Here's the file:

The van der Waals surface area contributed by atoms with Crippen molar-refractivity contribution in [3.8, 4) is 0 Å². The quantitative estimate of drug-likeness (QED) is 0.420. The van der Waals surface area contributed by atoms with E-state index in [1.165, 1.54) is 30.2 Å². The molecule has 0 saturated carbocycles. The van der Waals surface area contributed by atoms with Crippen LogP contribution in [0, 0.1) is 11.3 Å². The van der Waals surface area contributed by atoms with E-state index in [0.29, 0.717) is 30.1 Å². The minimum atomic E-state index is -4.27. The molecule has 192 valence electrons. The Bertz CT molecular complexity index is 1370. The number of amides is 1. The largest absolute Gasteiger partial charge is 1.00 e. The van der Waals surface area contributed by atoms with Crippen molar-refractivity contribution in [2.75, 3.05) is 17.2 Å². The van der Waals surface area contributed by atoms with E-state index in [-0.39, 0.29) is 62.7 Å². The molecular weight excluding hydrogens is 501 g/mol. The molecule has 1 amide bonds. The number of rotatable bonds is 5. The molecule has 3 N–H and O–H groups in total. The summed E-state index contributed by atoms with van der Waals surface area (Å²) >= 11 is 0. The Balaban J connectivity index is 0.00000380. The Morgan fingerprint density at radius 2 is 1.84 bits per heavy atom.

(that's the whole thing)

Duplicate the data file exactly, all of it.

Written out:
The van der Waals surface area contributed by atoms with Crippen molar-refractivity contribution in [3.8, 4) is 0 Å². The quantitative estimate of drug-likeness (QED) is 0.420. The van der Waals surface area contributed by atoms with E-state index in [1.165, 1.54) is 30.2 Å². The molecule has 0 saturated carbocycles. The van der Waals surface area contributed by atoms with Crippen LogP contribution in [0, 0.1) is 11.3 Å². The van der Waals surface area contributed by atoms with E-state index in [0.29, 0.717) is 30.1 Å². The minimum atomic E-state index is -4.27. The molecule has 192 valence electrons. The Bertz CT molecular complexity index is 1370. The number of amides is 1. The largest absolute Gasteiger partial charge is 1.00 e. The van der Waals surface area contributed by atoms with Crippen molar-refractivity contribution in [2.75, 3.05) is 17.2 Å². The van der Waals surface area contributed by atoms with E-state index in [-0.39, 0.29) is 62.7 Å². The molecular weight excluding hydrogens is 501 g/mol. The molecule has 1 amide bonds. The number of rotatable bonds is 5. The molecule has 3 N–H and O–H groups in total. The summed E-state index contributed by atoms with van der Waals surface area (Å²) >= 11 is 0. The Balaban J connectivity index is 0.00000380. The Morgan fingerprint density at radius 2 is 1.84 bits per heavy atom.